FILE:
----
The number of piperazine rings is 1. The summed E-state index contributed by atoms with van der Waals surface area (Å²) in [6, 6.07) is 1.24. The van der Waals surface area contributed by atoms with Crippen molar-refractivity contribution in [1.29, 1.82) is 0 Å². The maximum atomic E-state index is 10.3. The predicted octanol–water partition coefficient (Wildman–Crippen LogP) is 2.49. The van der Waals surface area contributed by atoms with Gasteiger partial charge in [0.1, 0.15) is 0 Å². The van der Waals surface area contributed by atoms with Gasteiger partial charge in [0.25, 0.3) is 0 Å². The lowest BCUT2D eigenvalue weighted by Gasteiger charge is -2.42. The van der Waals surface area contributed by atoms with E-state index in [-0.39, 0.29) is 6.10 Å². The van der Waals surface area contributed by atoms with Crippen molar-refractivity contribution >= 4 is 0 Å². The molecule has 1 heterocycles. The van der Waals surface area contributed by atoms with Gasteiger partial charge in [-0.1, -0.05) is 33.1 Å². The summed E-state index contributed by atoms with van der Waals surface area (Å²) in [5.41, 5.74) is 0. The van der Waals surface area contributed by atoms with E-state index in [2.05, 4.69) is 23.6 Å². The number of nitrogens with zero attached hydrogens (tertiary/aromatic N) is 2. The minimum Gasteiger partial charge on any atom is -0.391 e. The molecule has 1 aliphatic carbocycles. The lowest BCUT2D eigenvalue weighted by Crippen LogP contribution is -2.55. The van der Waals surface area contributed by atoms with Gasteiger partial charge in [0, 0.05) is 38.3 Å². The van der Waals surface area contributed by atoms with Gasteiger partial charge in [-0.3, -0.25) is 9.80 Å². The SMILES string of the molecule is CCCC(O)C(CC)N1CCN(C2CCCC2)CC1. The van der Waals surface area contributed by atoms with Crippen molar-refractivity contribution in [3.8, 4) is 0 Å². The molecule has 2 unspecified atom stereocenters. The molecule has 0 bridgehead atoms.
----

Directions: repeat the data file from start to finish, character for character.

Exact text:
The number of piperazine rings is 1. The summed E-state index contributed by atoms with van der Waals surface area (Å²) in [6, 6.07) is 1.24. The van der Waals surface area contributed by atoms with Crippen molar-refractivity contribution in [1.29, 1.82) is 0 Å². The maximum atomic E-state index is 10.3. The predicted octanol–water partition coefficient (Wildman–Crippen LogP) is 2.49. The van der Waals surface area contributed by atoms with Gasteiger partial charge in [0.1, 0.15) is 0 Å². The van der Waals surface area contributed by atoms with Gasteiger partial charge in [0.25, 0.3) is 0 Å². The lowest BCUT2D eigenvalue weighted by Gasteiger charge is -2.42. The van der Waals surface area contributed by atoms with E-state index in [-0.39, 0.29) is 6.10 Å². The van der Waals surface area contributed by atoms with Crippen molar-refractivity contribution >= 4 is 0 Å². The molecule has 1 heterocycles. The van der Waals surface area contributed by atoms with Gasteiger partial charge in [-0.1, -0.05) is 33.1 Å². The summed E-state index contributed by atoms with van der Waals surface area (Å²) in [5.41, 5.74) is 0. The van der Waals surface area contributed by atoms with E-state index in [2.05, 4.69) is 23.6 Å². The number of nitrogens with zero attached hydrogens (tertiary/aromatic N) is 2. The minimum Gasteiger partial charge on any atom is -0.391 e. The molecule has 1 aliphatic carbocycles. The lowest BCUT2D eigenvalue weighted by Crippen LogP contribution is -2.55. The van der Waals surface area contributed by atoms with Gasteiger partial charge in [0, 0.05) is 38.3 Å². The van der Waals surface area contributed by atoms with Gasteiger partial charge in [-0.3, -0.25) is 9.80 Å². The SMILES string of the molecule is CCCC(O)C(CC)N1CCN(C2CCCC2)CC1. The van der Waals surface area contributed by atoms with Crippen molar-refractivity contribution in [3.8, 4) is 0 Å². The molecule has 2 unspecified atom stereocenters. The molecule has 0 bridgehead atoms.